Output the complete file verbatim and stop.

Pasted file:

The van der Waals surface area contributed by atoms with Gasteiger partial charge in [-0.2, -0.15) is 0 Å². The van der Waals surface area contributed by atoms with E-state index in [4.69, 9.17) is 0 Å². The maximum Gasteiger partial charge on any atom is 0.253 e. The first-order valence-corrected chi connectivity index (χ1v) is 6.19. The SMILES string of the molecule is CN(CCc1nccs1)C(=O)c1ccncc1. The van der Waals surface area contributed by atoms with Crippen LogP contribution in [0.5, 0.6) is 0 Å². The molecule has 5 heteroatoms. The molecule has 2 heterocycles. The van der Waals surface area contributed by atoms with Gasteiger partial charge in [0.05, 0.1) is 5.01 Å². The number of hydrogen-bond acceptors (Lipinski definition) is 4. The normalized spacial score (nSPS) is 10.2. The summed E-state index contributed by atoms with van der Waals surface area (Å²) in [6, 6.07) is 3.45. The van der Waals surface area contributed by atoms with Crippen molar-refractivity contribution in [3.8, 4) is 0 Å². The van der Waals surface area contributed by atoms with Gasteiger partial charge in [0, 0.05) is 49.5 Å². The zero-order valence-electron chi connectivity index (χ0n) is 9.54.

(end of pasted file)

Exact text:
The van der Waals surface area contributed by atoms with Gasteiger partial charge in [-0.2, -0.15) is 0 Å². The van der Waals surface area contributed by atoms with E-state index in [4.69, 9.17) is 0 Å². The maximum Gasteiger partial charge on any atom is 0.253 e. The first-order valence-corrected chi connectivity index (χ1v) is 6.19. The SMILES string of the molecule is CN(CCc1nccs1)C(=O)c1ccncc1. The van der Waals surface area contributed by atoms with Crippen LogP contribution in [0.5, 0.6) is 0 Å². The molecule has 5 heteroatoms. The molecule has 2 heterocycles. The van der Waals surface area contributed by atoms with Gasteiger partial charge in [0.05, 0.1) is 5.01 Å². The number of hydrogen-bond acceptors (Lipinski definition) is 4. The normalized spacial score (nSPS) is 10.2. The summed E-state index contributed by atoms with van der Waals surface area (Å²) in [6, 6.07) is 3.45. The van der Waals surface area contributed by atoms with Crippen molar-refractivity contribution in [3.8, 4) is 0 Å². The van der Waals surface area contributed by atoms with Gasteiger partial charge in [0, 0.05) is 49.5 Å². The zero-order valence-electron chi connectivity index (χ0n) is 9.54.